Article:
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In the age of #MeToo, Muslim women are final­ly break­ing the chains of si­lence

As the #MeToo move­ment rico­chets through many parts of the world, it has yet to achieve high visi­bil­ity in Muslim cul­tures.

None­the­less, there have been a few laud­able ef­forts to bring sex­ual abuse to the fore­front.

Re­cent­ly, Mona Eltahawy lent her in­flu­en­tial voice to the dis­turbing oc­cur­rence of sex­ual ha­rass­ment at the Kaa­ba, (in Mecca), Islam’s hol­i­est site, through the hashtag #MosqueMeToo. One of the rit­uals of pil­grim­age (both the hajj and umrah) re­quires circ­ling the Kaa­ba sev­en times, while in sol­emn re­mem­brance of God. At times, it can get very crowded. Many women have ex­peri­enced hu­mili­a­tion by men who use the situ­a­tion to grope, poke and fon­dle. Ms. Eltahawy shared her awful ex­peri­ence, when at the age of 15, a guard at the Kaa­ba grabbed her breast. She wrote in sup­port of Sabica Khan, who dis­closed her re­cent hu­mili­a­tion at the Kaa­ba — and en­dured back­lash on so­cial media. Since then, many women have shared their own har­rowing en­coun­ters – for­cing the issue out into the open.

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In Pak­istan, fol­lowing the grue­some rape and mur­der of 7-year-old Zainab An­sari, many women came for­ward to tell of their own stor­ies of sex­ual abuse as chil­dren. 73-year-old fash­ion de­sign­er Maheen Khan – a Pak­istani icon – tweeted about sex­ual im­pro­pri­ety by her Koran teach­er her when she was six. A nas­cent #MeToo move­ment is be­gin­ning to make in­roads in con­serv­a­tive Pak­istan, as cour­age­ous women break the chains of shame and si­lence.

There are a num­ber of chal­len­ges fa­cing Muslim women who seek to speak out. These in­clude cul­tur­al and in­sti­tu­tion­al bar­riers (with­in com­mun­ities), and anti-Muslim senti­ment.

Cul­tur­al­ly, pub­lic dis­cus­sion of sex is ta­boo. Yet this is at odds with scrip­tur­al foun­da­tions of the faith. For ex­ample, the Proph­et Moham­med em­pha­sized the right of women to ex­peri­ence sex­ual pleas­ure. In these sources, one finds dis­cus­sion about wet dreams, cli­max and for­bid­dance of inter­course dur­ing men­stru­a­tion and anal sex (at all times). The dis­course is not sal­acious, but in­stead pro­vides guid­ance to the faith­ful. It also builds a frame­work in which sex­ual re­la­tions are seen as nat­ural and a means to cul­ti­vate mercy, love and tranquility be­tween spouses.

Family and clergy are two power­ful in­sti­tu­tions that si­lence women. Rath­er than put­ting shame and re­spon­sibil­ity on sex­ual abus­ers, the onus is placed on the vic­tims to keep quiet, so that the fam­ily’s honour re­mains in­tact. In com­mun­ities in which inter­action be­tween gen­ders is pri­mar­i­ly with­in ex­tended fam­ilies, there are ample op­por­tun­ities for abuse by male rela­tives. When I used to give lec­tures about “women in Islam,” it was de­press­ing­ly com­mon to have a young woman ap­proach me after­ward to con­fide her pain­ful abuse by a cous­in or an uncle dur­ing child­hood. I stopped giv­ing these lec­tures after one young woman broke down about her own fath­er’s in­ces­tu­ous behaviour.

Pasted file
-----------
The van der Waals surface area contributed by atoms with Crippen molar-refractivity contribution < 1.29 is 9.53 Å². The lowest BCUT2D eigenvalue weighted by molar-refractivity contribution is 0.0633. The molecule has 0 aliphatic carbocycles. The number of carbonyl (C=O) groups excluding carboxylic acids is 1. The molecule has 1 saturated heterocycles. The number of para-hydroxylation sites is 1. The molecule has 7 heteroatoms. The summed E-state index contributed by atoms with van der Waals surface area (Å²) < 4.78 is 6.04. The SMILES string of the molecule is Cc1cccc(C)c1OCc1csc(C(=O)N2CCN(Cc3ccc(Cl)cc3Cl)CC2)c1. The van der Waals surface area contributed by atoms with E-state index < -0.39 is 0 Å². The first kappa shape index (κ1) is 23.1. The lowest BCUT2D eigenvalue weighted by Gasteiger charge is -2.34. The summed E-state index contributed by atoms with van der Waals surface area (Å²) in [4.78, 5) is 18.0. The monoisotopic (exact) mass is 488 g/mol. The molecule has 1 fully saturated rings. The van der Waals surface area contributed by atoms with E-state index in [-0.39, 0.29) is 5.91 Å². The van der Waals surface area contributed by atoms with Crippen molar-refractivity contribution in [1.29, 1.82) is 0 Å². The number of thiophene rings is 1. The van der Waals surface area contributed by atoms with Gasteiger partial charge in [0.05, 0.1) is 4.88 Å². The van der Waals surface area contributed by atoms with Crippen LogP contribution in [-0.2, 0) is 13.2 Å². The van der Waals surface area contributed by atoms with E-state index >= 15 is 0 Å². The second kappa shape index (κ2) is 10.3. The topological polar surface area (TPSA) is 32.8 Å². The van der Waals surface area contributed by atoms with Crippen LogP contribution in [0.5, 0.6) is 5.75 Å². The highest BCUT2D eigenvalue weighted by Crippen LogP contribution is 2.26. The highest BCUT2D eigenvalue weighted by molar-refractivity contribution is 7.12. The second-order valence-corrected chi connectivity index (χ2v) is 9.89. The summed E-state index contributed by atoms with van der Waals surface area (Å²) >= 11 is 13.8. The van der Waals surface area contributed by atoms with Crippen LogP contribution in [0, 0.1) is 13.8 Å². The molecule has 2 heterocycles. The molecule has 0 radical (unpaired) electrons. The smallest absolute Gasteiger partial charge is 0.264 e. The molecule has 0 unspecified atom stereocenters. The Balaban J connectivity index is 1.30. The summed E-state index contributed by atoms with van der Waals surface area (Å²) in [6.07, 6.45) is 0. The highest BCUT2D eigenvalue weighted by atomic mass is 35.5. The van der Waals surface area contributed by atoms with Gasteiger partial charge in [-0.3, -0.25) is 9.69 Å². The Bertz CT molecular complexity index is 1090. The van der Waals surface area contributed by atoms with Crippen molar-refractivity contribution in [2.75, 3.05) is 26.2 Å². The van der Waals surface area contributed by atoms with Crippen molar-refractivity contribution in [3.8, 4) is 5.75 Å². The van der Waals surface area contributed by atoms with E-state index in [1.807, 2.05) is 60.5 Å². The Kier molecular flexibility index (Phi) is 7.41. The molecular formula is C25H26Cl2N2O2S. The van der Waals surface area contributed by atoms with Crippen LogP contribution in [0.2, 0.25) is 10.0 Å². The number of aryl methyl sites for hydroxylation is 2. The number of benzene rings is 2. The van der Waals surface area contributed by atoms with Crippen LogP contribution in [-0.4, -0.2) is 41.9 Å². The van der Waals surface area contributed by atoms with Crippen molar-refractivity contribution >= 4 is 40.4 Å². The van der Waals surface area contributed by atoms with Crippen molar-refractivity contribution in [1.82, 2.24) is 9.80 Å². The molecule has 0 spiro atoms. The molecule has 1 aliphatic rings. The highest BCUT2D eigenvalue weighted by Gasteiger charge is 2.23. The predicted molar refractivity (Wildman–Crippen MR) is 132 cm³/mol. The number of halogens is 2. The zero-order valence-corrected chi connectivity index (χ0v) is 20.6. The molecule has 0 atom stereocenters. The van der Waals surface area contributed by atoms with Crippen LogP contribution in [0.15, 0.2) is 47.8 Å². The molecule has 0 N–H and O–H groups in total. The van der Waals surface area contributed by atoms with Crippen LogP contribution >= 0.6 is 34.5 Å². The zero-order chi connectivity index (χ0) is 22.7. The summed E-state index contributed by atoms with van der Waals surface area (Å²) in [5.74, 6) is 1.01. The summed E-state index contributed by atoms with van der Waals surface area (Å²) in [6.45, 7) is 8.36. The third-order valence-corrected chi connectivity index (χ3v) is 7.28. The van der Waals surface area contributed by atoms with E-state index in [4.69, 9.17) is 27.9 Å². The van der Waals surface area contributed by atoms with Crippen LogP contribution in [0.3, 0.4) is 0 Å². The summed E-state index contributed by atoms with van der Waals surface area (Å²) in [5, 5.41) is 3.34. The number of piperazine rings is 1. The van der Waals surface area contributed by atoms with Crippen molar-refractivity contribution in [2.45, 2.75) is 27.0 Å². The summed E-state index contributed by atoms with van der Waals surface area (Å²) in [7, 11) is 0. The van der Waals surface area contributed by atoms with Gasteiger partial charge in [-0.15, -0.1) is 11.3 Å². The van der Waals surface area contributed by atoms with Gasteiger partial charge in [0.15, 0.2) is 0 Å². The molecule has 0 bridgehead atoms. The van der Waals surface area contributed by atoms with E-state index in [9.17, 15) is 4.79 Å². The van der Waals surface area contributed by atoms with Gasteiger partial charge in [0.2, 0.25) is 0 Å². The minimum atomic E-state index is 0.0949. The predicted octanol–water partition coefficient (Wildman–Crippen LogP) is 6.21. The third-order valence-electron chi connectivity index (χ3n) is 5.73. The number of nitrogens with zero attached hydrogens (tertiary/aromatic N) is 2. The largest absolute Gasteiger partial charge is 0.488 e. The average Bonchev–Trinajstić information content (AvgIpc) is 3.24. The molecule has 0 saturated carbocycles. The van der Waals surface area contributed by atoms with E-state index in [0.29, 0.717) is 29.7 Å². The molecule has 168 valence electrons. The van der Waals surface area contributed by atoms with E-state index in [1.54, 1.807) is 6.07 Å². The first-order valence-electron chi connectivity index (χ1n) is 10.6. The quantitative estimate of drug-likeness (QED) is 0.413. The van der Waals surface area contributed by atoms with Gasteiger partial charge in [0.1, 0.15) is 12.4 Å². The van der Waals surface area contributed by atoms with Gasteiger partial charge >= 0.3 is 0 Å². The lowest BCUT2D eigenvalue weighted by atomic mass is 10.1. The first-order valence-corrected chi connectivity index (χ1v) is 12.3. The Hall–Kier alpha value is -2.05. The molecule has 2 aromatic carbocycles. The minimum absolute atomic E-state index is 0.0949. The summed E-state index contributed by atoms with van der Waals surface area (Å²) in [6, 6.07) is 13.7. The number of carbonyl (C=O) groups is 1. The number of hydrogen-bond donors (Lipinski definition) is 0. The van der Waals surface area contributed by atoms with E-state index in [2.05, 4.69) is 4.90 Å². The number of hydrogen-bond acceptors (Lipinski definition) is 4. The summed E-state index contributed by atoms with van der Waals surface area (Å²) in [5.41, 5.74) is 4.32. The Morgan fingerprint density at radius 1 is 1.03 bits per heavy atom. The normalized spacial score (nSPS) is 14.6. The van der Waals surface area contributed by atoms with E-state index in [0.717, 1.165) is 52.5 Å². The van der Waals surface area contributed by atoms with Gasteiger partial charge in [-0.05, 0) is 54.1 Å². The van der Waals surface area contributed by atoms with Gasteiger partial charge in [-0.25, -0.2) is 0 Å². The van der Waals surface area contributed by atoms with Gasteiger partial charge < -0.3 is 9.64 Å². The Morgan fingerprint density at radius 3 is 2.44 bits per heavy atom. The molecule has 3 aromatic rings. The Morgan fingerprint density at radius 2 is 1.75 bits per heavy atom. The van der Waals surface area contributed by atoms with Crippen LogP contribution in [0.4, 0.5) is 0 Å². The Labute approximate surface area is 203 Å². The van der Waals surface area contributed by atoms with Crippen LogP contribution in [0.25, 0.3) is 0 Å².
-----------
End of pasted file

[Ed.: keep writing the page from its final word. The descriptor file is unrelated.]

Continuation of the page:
Muslim clergy, schol­ars and Koran teachers gar­ner rev­er­ence for their com­mit­ment to the faith. There­fore, im­pugning sex­ual im­pro­pri­ety against this group is met with stiff re­sist­ance, de­nial and back­lash. Yet, with­out mean­ing­ful ac­count­abil­ity, abuse does hap­pen. Now, women are speak­ing out. In 2016, a prom­in­ent Chicago-based schol­ar, Moham­med Sa­leem, pleaded guilty to sex­ual­ly abus­ing a for­mer stu­dent and an em­ploy­ee at the school he founded. More civil suits are pend­ing. Last year, re­nowned Ko­ran­ic schol­ar Nouman Ali Khan was found to have com­mit­ted spirit­ual abuse and un­ethical behaviour to­ward a num­ber of young women. Last month, Ox­ford University Pro­fes­sor Ta­riq Rama­dan was placed under ar­rest in France, and is awaiting trial against rape char­ges by two women. He de­nies any wrong­doing.

In addi­tion to fa­cing com­mun­ity back­lash for speak­ing out, Muslim women must also con­tend with haters who use their pain to ma­lign an en­tire com­mun­ity.

These hur­dles are not in­sur­mount­able. The time has come to ad­dress sex­ual im­pro­pri­ety head-on.

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In Canada, se­cond “se­cret” mar­riages are oc­cur­ring, in which a man takes on a se­cond wife, often un­be­knownst to either wife. This is noth­ing but san­i­ti­za­tion of an extra­mari­tal af­fair. It is a sham, and needs to be called out by the Can­ad­ian Council of Imams.

Last fall, the group Fa­cing Abuse in Community En­viron­ments was launched to hold ac­count­able imams, schol­ars and lead­ers for un­ethical and/or crim­in­al behaviour. A num­ber of in­ves­ti­ga­tions are under way, with ser­ious cases re­ferred to law en­force­ment for pros­ecu­tion.

In the end, we need to em­pow­er women to come forth with­out shame, and put the spot­light on men to take re­spon­sibil­ity for their behaviour.

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